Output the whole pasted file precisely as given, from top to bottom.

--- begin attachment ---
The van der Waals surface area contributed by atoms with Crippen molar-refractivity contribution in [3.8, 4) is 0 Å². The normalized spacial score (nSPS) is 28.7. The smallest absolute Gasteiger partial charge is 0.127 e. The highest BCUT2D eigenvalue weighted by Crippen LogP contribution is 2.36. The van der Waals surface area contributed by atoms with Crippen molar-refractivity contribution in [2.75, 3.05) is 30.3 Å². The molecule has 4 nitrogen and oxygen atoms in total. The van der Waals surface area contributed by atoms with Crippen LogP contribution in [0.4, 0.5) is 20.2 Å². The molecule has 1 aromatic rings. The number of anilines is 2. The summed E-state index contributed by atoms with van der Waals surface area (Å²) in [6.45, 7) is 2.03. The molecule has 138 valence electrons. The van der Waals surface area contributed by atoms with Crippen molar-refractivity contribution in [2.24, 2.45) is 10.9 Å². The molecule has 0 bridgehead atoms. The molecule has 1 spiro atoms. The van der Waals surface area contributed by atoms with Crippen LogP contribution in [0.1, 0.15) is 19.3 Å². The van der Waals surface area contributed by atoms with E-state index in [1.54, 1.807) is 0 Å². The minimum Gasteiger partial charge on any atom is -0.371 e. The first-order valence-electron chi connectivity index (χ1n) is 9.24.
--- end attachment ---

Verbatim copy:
The van der Waals surface area contributed by atoms with Crippen molar-refractivity contribution in [3.8, 4) is 0 Å². The normalized spacial score (nSPS) is 28.7. The smallest absolute Gasteiger partial charge is 0.127 e. The highest BCUT2D eigenvalue weighted by Crippen LogP contribution is 2.36. The van der Waals surface area contributed by atoms with Crippen molar-refractivity contribution in [2.75, 3.05) is 30.3 Å². The molecule has 4 nitrogen and oxygen atoms in total. The van der Waals surface area contributed by atoms with Crippen LogP contribution in [0.4, 0.5) is 20.2 Å². The molecule has 1 aromatic rings. The number of anilines is 2. The summed E-state index contributed by atoms with van der Waals surface area (Å²) in [6.45, 7) is 2.03. The molecule has 138 valence electrons. The van der Waals surface area contributed by atoms with Crippen molar-refractivity contribution in [2.24, 2.45) is 10.9 Å². The molecule has 0 bridgehead atoms. The molecule has 1 spiro atoms. The van der Waals surface area contributed by atoms with Crippen LogP contribution in [0.1, 0.15) is 19.3 Å². The van der Waals surface area contributed by atoms with E-state index in [1.54, 1.807) is 0 Å². The minimum Gasteiger partial charge on any atom is -0.371 e. The first-order valence-electron chi connectivity index (χ1n) is 9.24.